Culture At Large

Francis Collins on being a man of science and faith

Josh Larsen

National Geographic usually likes to stay above the fray, but the magazine dipped its toes into the faith-science debate with a March cover story entitled “Why Do Many Reasonable People Doubt Science?” Encouragingly, part of that package was a brief interview with Francis Collins, a Christian and director of the National Institutes of Health.

It’s a fairly surface-level conversation, but it does allow Collins to stake out a space for Christians who see science as an invaluable tool for understanding God’s creation. Here are some excerpts:

On the compatibility of science and religion: “I am privileged to be somebody who tries to understand nature using the tools of science. But it is also clear that there are some really important questions that science cannot really answer, such as: Why is there something instead of nothing? Why are we here? In those domains I have found that faith provides a better path to answers.”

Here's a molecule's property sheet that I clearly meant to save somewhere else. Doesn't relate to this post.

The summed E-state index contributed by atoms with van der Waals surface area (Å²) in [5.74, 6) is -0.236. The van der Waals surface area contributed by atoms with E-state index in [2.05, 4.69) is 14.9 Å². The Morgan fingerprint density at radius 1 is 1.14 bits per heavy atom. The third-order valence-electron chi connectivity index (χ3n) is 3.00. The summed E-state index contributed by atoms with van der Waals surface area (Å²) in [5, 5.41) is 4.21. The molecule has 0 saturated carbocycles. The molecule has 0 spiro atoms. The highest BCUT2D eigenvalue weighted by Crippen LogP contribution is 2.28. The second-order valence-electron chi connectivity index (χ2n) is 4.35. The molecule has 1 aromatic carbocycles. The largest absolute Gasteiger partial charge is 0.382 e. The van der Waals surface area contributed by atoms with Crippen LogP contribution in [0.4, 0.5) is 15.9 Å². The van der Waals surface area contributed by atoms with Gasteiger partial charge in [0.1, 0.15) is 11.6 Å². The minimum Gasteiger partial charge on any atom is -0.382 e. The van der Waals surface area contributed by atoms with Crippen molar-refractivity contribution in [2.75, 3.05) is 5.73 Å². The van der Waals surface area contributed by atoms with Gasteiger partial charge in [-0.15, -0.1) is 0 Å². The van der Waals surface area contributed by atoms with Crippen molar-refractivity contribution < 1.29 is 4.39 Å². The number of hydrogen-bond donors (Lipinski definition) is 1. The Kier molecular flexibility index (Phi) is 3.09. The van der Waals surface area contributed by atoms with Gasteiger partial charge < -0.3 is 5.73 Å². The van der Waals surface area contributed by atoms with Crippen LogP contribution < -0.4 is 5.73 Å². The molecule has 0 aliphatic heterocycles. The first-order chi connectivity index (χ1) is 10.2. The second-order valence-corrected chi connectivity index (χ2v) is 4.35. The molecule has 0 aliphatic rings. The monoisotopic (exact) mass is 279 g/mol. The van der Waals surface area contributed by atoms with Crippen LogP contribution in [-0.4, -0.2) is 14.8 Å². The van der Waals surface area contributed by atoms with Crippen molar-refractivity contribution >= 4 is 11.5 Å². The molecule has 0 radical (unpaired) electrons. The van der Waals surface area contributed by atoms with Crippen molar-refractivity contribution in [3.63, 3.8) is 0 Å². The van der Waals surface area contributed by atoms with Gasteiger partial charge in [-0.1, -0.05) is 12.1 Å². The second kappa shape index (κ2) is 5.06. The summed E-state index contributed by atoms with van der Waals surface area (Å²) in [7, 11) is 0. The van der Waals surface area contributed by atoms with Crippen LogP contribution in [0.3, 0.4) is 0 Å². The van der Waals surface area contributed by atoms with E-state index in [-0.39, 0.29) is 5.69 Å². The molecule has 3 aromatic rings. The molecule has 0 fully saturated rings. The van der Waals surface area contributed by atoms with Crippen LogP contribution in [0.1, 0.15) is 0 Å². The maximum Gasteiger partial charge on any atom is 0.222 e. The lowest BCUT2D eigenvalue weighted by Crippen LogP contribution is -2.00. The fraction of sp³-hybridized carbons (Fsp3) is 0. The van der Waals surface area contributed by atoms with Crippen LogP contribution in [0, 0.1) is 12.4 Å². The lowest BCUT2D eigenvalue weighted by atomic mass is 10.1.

On the ways the tension between faith and science is overblown: “Extreme cartoons representing antagonistic perspectives on either end of the spectrum are often the ones that get attention, but most people live somewhere in the middle.”

On the universe as miracle: “At the most fundamental level, it’s a miracle that there’s a universe at all. It’s a miracle that it has order, fine-tuning that allows the possibility of complexity, and laws that follow precise mathematical formulas.”

At TC, we’ve previously written about Collins’ faith-and-science reading list. You can read the full National Geographic interview with him here.

Topics: Culture At Large, Science & Technology, Science, Theology & The Church, Faith